24/03/2011 14:11 GMT | Updated 22/05/2015 10:12 BST

Pregnant And Grieving

Pregnant and grieving, Lianne Kolirin's dad The pregnancy test box bore an image of crossed fingers. Were they hoping for one line or two? And what did I want...?

In just minutes I had my answer. It was positive; I was pregnant. I burst into tears.

Strange, considering I was 35, married, and a mother-of-two. Three kids had been the plan, so why the tears?

In 2004 my father was diagnosed with Myelofibrosis, a rare bone marrow cancer. Symptoms were initially mild, but worsening. Much as I wanted a third, things felt wrong. If Dad deteriorated would I regret falling pregnant?

Regret never came into it, but this is the story of how I let go of one life while nurturing another inside me.

Lianne Kolirin wedding Dad and I were close. He was a good listener who helped me through many a rough patch. Yet he was also very headstrong and liked a good argument. Things changed when Benji was born. My fiery father morphed into a loveable grandpa, showering Benji with affection and gifts.

When my second came along, Dad was equally thrilled ­ though by now his sickness was more apparent. Nevertheless, he still regularly went toy shopping with the boys, despite my disapproval. 'I won't see them grow up, so I'm spoiling them now,' he'd say. I'd dismiss his explanation as nonsense, but sadly he was right.

Dad received some devastating news soon after I found out I was pregnant. His consultant had given him months to live. The contrast was painfully stark. In months he could be dead; ­ in months I would give birth.

All was well at my first scan, but my excitement was muted. Two weeks later Dad also had an ultrasound. Doctors suspected an internal bleed and admitted him immediately. While we awaited results, I sat alone with Dad, holding his hand. Choked, he said: 'Don't let the kids forget me. Tell them they had a grandpa who adored them.'

I fell apart and so did he. His emotional torment made his suffering even more heartbreaking. His life expectancy turned to weeks, and then days. We maintained a bedside vigil, hoping for the best ­ fearing the worst.

Then gradually Dad emerged from the morphine haze. The situation remained serious, but not critical. Reviewing their prognosis, the doctors discharged him and discussed the possibility of a new drug trial.

Dad came home, clinging to that tiny ray of hope. As time passed, the trial was repeatedly deferred. I got fatter... Dad got thinner. I became breathless and anaemic... like him. I took iron tablets... he had blood transfusions. My condition was temporary... his progressive.

Dad barely acknowledged my pregnancy. I understood, but never stopped trying to involve him. Then as my due date approached, Dad started to ask about the baby, which made me so happy.

My beautiful boy arrived 12 days late. Coincidentally, after the birth we were transferred to the same bed on the postnatal ward where I had been with my first. But what a difference.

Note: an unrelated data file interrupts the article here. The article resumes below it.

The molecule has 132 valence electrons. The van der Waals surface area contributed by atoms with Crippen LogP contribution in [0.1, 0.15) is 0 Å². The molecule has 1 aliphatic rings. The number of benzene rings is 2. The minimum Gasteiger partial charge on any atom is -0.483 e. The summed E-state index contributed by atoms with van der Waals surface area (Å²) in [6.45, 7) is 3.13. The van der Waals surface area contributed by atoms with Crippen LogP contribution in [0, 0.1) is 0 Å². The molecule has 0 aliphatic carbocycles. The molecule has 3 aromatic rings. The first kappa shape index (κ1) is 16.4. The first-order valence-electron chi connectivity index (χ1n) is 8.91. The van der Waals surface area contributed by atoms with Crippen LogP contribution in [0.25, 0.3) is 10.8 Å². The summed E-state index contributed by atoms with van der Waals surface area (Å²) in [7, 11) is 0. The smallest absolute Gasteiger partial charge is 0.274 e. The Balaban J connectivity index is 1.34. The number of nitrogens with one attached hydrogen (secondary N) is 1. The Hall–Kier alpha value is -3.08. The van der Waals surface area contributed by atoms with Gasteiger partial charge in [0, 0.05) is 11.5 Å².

Late that evening Dad shuffled in, pale and exhausted. Struggling to catch his breath, he reluctantly posed for a picture, before handing Nathan back and leaving.

Weeks later Dad was hospitalised again. Still breastfeeding, Nathan accompanied me on every visit. While he slept in his pushchair, Dad lay there uncomfortably, hooked up to oxygen and a bag of blood. I looked from buggy to bed, bed to buggy. My past and future, side by side. I had no idea who to turn to first.

Once again, Dad defied everyone, left hospital and our lives returned to a warped normality. Then one day he fell, hurt his arm and ended up in casualty. The plan was to patch him up, give him more blood and discharge him.

However back on the ward he rapidly deteriorated, becoming as helpless as my baby. Though as Nathan grew more independent, Dad ebbed away. He stopped eating solids, drinking only water and milkshakes. The toilet was off limits and even turning in bed was impossible. Unable to speak, he communicated with his eyes – like Nathan.

And then he died.

Through my grief I again noticed startling parallels. Once I was pregnant and then there was life. Once there was a strong, brave, funny man, and then he was gone.

Devastated, we had no choice but to rush through the formalities of death. Jewish law dictates that funerals are held almost immediately, and this was complicated by the fact that Dad wanted to be buried abroad. Our flights were booked for the next day – he would be buried soon after.

Then hours before take-off, Nathan was hospitalised with bronchiolitis. The last thing I expected was to be back in hospital the following day, cradling my pale and listless son. I had a flight to catch, but how could I leave? I could almost hear Dad telling me to stay with my son, but I chose to go.

Though difficult to make, it was the right decision. Nathan was ill, but not seriously. In the capable hands of the doctors and my husband, he recovered – and I got to say goodbye.

Telling my sons about Grandpa was tough, but children accept things in a way adults cannot. I have kept my promise and Dad remains at the heart of our family. We have loads of photos and the children and I talk about him a lot.

If only he could see the bright, handsome boys they have become and had the chance to know their cheeky little brother. He would be so proud.

Have you had to cope with grief while nurturing your unborn baby?